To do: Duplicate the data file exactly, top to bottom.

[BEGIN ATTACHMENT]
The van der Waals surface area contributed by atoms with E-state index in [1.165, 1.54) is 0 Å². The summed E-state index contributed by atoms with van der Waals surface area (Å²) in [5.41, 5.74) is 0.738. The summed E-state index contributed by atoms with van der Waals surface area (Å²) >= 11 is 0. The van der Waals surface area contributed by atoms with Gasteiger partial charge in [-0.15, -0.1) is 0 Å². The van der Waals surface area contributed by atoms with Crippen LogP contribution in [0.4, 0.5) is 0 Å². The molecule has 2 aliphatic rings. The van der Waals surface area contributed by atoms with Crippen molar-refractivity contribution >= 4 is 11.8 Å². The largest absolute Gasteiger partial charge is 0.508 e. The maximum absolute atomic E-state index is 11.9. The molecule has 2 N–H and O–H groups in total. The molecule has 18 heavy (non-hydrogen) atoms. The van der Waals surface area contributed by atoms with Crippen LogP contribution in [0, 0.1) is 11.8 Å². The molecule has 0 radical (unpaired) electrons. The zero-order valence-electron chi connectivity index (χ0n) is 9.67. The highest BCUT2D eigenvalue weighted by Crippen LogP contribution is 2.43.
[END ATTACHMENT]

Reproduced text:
The van der Waals surface area contributed by atoms with E-state index in [1.165, 1.54) is 0 Å². The summed E-state index contributed by atoms with van der Waals surface area (Å²) in [5.41, 5.74) is 0.738. The summed E-state index contributed by atoms with van der Waals surface area (Å²) >= 11 is 0. The van der Waals surface area contributed by atoms with Gasteiger partial charge in [-0.15, -0.1) is 0 Å². The van der Waals surface area contributed by atoms with Crippen LogP contribution in [0.4, 0.5) is 0 Å². The molecule has 2 aliphatic rings. The van der Waals surface area contributed by atoms with Crippen molar-refractivity contribution >= 4 is 11.8 Å². The largest absolute Gasteiger partial charge is 0.508 e. The maximum absolute atomic E-state index is 11.9. The molecule has 2 N–H and O–H groups in total. The molecule has 18 heavy (non-hydrogen) atoms. The van der Waals surface area contributed by atoms with Crippen LogP contribution in [0, 0.1) is 11.8 Å². The molecule has 0 radical (unpaired) electrons. The zero-order valence-electron chi connectivity index (χ0n) is 9.67. The highest BCUT2D eigenvalue weighted by Crippen LogP contribution is 2.43.